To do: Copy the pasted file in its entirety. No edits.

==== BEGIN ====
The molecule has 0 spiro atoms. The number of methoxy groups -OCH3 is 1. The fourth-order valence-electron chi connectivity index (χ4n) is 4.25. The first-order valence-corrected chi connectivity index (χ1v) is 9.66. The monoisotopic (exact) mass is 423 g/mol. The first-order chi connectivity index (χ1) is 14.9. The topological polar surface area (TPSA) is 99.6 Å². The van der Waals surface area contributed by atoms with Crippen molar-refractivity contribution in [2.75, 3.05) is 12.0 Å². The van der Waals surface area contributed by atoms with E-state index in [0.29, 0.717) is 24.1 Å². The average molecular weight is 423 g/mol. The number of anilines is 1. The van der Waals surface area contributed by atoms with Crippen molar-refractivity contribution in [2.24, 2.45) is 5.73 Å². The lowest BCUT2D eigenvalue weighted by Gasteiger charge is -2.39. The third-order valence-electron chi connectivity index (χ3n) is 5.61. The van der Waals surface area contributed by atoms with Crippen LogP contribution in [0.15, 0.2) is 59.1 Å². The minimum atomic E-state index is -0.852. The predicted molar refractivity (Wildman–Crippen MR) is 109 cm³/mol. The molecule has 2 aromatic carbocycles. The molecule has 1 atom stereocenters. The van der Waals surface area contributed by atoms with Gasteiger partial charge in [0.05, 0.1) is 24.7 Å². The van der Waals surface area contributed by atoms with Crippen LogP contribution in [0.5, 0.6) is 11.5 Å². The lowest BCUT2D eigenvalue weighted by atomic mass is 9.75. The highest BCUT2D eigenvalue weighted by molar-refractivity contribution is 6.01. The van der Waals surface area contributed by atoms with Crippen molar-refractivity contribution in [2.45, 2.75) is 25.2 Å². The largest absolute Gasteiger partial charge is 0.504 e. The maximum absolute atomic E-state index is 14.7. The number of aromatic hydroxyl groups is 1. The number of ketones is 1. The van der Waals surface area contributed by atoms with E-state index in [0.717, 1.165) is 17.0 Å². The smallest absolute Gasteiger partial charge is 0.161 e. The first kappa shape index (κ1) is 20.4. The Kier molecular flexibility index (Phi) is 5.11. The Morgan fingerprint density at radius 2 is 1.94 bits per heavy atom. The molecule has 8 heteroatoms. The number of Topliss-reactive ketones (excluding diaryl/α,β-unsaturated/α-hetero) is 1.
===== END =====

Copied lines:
The molecule has 0 spiro atoms. The number of methoxy groups -OCH3 is 1. The fourth-order valence-electron chi connectivity index (χ4n) is 4.25. The first-order valence-corrected chi connectivity index (χ1v) is 9.66. The monoisotopic (exact) mass is 423 g/mol. The first-order chi connectivity index (χ1) is 14.9. The topological polar surface area (TPSA) is 99.6 Å². The van der Waals surface area contributed by atoms with Crippen molar-refractivity contribution in [2.75, 3.05) is 12.0 Å². The van der Waals surface area contributed by atoms with E-state index in [0.29, 0.717) is 24.1 Å². The average molecular weight is 423 g/mol. The number of anilines is 1. The van der Waals surface area contributed by atoms with Crippen molar-refractivity contribution in [2.24, 2.45) is 5.73 Å². The lowest BCUT2D eigenvalue weighted by Gasteiger charge is -2.39. The third-order valence-electron chi connectivity index (χ3n) is 5.61. The van der Waals surface area contributed by atoms with Crippen LogP contribution in [0.15, 0.2) is 59.1 Å². The minimum atomic E-state index is -0.852. The predicted molar refractivity (Wildman–Crippen MR) is 109 cm³/mol. The molecule has 2 aromatic carbocycles. The molecule has 1 atom stereocenters. The van der Waals surface area contributed by atoms with Gasteiger partial charge in [0.05, 0.1) is 24.7 Å². The van der Waals surface area contributed by atoms with Crippen LogP contribution in [0.5, 0.6) is 11.5 Å². The lowest BCUT2D eigenvalue weighted by atomic mass is 9.75. The highest BCUT2D eigenvalue weighted by molar-refractivity contribution is 6.01. The van der Waals surface area contributed by atoms with Crippen molar-refractivity contribution in [2.45, 2.75) is 25.2 Å². The largest absolute Gasteiger partial charge is 0.504 e. The maximum absolute atomic E-state index is 14.7. The number of aromatic hydroxyl groups is 1. The number of ketones is 1. The van der Waals surface area contributed by atoms with E-state index in [0.717, 1.165) is 17.0 Å². The smallest absolute Gasteiger partial charge is 0.161 e. The first kappa shape index (κ1) is 20.4. The Kier molecular flexibility index (Phi) is 5.11. The Morgan fingerprint density at radius 2 is 1.94 bits per heavy atom. The molecule has 8 heteroatoms. The number of Topliss-reactive ketones (excluding diaryl/α,β-unsaturated/α-hetero) is 1.